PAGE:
After the player has finished the thirty floors that make up the main game, a fourth companion character and additional, optional dungeons become available. These dungeons are harder than the main game, but include highly powerful items as a reward for their completion. A puzzle-based dungeon called Fay's Puzzles is also available from the start, in the first town, hosting fifty puzzles about avoiding enemies, using items and moving carefully.
The game takes place in a fantasy version of feudal Japan, and follows a rōnin named Shiren and his companion, the talking weasel Koppa, on a quest for the Land of the Golden Condor. They travel through forests, towns, mountains and caves, and are joined by three people they meet during the journey: Kechi the Masseur, a man who pretends to be blind; Oryu the Blinder, a travelling woman who has the power to blind people and monsters; and Pekeji, a man who claims to be Shiren's brother, separated at birth. Shiren eventually reaches the land, where he frees the golden condor from an ancient insect-like creature. He and Koppa ride away on the condor, flying across the towns he had passed, and the townspeople look up at the condor and make a wish. The condor lands, letting Shiren and Koppa jump off, before flying away. The game ends with Shiren and Koppa walking away into the night.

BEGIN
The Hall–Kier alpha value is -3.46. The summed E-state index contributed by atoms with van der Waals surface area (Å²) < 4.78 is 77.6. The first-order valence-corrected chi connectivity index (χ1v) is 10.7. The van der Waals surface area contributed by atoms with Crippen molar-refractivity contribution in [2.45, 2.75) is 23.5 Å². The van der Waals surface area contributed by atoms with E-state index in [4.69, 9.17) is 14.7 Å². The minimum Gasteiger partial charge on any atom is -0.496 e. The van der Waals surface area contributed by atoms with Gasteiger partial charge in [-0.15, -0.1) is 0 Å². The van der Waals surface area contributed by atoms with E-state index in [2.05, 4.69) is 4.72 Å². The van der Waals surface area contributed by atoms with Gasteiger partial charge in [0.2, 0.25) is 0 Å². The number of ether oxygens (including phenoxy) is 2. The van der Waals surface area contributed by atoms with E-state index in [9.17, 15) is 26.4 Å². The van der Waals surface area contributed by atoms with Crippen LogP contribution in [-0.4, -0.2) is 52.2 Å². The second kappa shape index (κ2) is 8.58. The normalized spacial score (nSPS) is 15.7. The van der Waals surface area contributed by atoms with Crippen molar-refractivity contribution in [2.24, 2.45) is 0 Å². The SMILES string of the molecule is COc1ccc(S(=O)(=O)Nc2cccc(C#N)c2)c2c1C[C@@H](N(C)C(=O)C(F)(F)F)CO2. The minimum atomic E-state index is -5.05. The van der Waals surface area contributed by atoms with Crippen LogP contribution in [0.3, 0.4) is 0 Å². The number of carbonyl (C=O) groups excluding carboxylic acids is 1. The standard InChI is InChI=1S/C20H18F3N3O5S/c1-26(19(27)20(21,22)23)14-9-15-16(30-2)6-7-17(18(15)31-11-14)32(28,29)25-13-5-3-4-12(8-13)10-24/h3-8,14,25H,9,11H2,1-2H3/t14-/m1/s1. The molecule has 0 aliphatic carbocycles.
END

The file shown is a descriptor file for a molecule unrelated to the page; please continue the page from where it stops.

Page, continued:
Shiren the Wanderer was developed by Chunsoft for the Super Famicom, with the core concept of repeated play, with the player improving their equipment and items each time they play, making progress through several playthroughs. The developers noted that Shiren the Wanderer differed from other Mystery Dungeon titles in that the Chunsoft staff create characters themselves, allowing them to express the Mystery Dungeon series more fully than with the other titles, which are set in already created worlds which Chunsoft cannot change. The game was developed in parallel with the Game Boy game Shiren the Wanderer GB, which used modified source code from the Super Famicom game.